bombs or crude biological or chemical tionships we have.”
weapons, he said.
Sen. Patty Murray (Wash.), ranking
But since then, the world has changed, Democrat on the Senate Health, Edu-
with many more unpredictable threats. cation, Labor and Pensions Committee,
The ASPR office needs to change to faults the administration for failing to
meet these threats. “The decision to get “any input from Congress” despite
move the stockpile, I think, was just a the fact that lawmakers are in the pro-
natural one,” Kadlec said.

Your Vero Beach Newsweekly ™ Vero Beach 32963 / May 17, 2018 35


cess of reauthorizing the law that in- a letter in February to Mick Mulvaney, response, saying it will “streamline op- At CDC, the program’s current di-
cludes the Strategic National Stockpile. President Trump’s budget director. At erational decisions during responses to rector is hoping its planned move this
the CDC, she said, the program “may public health and other emergencies fall will provide new ways to improve
“We have yet to see proof this large- be better protected from politicization and improve responsiveness.” It is un- the stockpile’s capability. Regardless
scale public health program with and therefore better able to be scien- likely Congress could derail the move, of where it is located within HHS, Greg
complex state, local and federal part- tifically driven.” but appropriators have to fund it and Burel said, in an emergency “we will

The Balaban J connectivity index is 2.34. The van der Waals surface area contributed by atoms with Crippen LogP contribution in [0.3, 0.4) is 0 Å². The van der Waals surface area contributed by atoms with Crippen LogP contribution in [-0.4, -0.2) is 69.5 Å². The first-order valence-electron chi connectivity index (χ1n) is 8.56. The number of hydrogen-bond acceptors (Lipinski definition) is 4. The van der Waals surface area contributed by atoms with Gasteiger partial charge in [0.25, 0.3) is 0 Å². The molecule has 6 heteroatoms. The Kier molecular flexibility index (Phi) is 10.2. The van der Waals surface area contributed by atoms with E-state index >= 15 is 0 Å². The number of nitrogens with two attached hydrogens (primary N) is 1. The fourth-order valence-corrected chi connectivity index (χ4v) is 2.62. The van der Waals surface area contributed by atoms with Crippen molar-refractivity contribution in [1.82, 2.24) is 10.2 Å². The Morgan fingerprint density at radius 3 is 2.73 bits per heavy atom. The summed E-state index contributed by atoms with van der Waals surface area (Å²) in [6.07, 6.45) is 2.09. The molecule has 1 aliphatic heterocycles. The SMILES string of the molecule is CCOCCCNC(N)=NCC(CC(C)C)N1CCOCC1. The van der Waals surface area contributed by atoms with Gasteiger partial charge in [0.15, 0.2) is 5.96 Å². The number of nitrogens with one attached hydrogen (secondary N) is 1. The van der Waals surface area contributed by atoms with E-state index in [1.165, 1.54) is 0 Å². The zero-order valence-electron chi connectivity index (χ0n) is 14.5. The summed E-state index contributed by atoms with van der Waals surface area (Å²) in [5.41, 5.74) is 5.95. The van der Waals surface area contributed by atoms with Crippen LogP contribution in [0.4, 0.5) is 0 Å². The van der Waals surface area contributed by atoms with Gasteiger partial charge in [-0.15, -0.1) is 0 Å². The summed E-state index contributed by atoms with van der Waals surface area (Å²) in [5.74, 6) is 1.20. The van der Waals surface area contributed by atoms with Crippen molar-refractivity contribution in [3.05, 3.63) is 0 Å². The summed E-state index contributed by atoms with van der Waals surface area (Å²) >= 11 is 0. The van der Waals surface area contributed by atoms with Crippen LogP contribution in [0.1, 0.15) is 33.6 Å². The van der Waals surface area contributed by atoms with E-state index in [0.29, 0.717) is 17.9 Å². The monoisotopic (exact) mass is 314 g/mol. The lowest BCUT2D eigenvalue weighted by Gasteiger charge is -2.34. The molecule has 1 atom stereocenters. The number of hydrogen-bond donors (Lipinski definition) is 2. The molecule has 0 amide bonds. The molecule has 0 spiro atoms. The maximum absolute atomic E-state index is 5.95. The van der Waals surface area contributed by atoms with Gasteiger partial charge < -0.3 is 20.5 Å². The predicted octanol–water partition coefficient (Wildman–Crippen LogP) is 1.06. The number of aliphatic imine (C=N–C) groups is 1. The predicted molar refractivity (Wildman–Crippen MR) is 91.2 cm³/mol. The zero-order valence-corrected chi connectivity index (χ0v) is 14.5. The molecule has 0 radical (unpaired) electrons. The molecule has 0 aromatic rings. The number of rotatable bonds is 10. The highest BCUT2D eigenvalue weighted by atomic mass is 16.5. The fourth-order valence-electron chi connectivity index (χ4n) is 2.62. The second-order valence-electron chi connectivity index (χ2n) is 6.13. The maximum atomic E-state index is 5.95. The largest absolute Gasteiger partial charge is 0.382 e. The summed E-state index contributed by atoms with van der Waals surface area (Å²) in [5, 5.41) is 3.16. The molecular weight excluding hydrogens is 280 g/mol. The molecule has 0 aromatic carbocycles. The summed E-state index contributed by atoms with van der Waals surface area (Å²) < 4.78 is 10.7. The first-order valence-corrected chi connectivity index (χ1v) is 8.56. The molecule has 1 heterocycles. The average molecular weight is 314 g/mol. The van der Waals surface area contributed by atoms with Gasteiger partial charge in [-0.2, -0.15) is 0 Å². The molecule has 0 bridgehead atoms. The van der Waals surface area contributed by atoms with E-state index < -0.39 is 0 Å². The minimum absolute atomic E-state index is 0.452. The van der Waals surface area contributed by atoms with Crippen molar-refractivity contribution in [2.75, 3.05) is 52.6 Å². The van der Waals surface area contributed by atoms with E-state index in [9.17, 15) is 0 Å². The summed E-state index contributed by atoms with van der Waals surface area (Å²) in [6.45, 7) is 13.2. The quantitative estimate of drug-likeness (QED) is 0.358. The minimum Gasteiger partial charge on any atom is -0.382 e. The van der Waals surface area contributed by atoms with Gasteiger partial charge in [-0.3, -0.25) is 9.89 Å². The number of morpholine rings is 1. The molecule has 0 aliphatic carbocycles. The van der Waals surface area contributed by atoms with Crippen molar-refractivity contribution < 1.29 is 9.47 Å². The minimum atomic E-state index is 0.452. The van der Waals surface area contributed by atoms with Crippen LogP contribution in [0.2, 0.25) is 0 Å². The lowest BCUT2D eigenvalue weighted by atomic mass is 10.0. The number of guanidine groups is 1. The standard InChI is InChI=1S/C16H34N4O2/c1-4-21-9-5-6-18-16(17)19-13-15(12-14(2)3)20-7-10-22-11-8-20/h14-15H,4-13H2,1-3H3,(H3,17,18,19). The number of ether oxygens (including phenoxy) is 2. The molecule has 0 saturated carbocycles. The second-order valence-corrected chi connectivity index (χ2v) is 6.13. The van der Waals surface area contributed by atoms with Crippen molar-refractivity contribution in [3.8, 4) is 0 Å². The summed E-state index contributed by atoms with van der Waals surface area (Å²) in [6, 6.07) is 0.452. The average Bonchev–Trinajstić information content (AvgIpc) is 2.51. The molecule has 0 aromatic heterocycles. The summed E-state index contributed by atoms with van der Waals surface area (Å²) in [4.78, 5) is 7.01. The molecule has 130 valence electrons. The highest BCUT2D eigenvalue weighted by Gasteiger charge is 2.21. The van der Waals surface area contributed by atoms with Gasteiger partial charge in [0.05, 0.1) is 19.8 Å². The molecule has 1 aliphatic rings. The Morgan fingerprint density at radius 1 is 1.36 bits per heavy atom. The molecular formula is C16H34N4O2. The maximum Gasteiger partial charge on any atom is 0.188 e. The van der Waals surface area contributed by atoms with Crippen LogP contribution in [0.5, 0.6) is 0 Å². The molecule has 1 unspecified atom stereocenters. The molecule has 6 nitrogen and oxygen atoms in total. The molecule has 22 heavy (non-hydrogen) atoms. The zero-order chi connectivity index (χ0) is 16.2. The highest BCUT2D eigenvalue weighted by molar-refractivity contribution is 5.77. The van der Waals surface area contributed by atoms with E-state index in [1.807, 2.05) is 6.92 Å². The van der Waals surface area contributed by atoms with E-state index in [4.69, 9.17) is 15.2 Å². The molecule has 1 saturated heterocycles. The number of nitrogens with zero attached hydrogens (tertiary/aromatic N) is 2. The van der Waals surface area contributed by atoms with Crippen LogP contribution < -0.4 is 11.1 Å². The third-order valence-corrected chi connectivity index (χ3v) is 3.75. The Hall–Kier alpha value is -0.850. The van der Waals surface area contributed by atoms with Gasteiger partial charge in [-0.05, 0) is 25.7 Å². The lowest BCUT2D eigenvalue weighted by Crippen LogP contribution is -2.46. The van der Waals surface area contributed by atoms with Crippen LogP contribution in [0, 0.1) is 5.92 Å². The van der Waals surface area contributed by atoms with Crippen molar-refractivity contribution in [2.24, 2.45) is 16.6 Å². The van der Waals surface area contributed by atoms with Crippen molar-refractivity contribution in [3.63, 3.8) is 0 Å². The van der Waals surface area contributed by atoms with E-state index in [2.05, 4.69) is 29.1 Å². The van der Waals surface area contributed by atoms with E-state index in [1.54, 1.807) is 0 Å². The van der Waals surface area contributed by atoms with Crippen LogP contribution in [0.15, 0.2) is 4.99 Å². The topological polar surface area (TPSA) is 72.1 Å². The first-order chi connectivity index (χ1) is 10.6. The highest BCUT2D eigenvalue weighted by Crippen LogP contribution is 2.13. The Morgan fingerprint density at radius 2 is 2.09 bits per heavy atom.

nerships would be better served at still can provide direction and oversight. not change the way we respond.” 
ASPR than at CDC,” Murray wrote in Mulvaney defended the plan in his

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38 Vero Beach 32963 / May 17, 2018 Your Vero Beach Newsweekly ™



Sen. Bernie Sanders (I-Vt.) wants To be sure, there is a real problem at about $400 billion. Although some the creation of so many jobs? Taylor is
the federal government to guarantee here. Even when reported unemploy- of this might be recaptured from sav- skeptical. (The 15 million added jobs
a job for every American willing and ment is low – as now, at 3.9 percent – ings from food stamps and other wel- would equal about 1 in 10 existing jobs.)
able to work. The proposal sounds “millions of Americans remain unem- fare programs, overall spending is
compassionate and enlightened, but ployed or underemployed.” They often likely underestimated. Is there a skills mismatch between
in practice, it would almost certainly have poor skills, wrestle with drug or what the jobless can do and what actu-
be a disaster. alcohol problems, or are so discouraged The reason is Medicare. If it’s pro- ally needs doing? Probably. (Remember:
they’ve dropped out of the labor force. vided for those making $15 an hour, Candidates for the public-sector jobs
The fact that it’s taken seriously is there will be pressures to provide it for are among the least-skilled workers.)
evidence that many Democrats, like The job guarantee’s appeal is obvi- most workers. Otherwise, uncovered
Republicans before them, embrace ous. A recent Civis Analytics poll for workers might stage a political rebel- Is there a similar geographic mis-
loony economic agendas that are the Nation magazine found 52 percent lion or switch from today’s low-paying match – say, the jobless are in Michi-
more public-relations gestures than of respondents in favor. The trouble is private-sector jobs to the better-paid gan and the jobs are in Arizona? This,
sensible policy. that there is a vast gap between rhetoric public-service jobs, as the Wall Street too, seems probable.
and reality. Indeed, some leftish com- Journal’s Greg Ip notes. The same logic
Just precisely how Sanders’s scheme mentators recognize this. Here’s Kevin applies to child-care subsidies. Can the new workers be disci-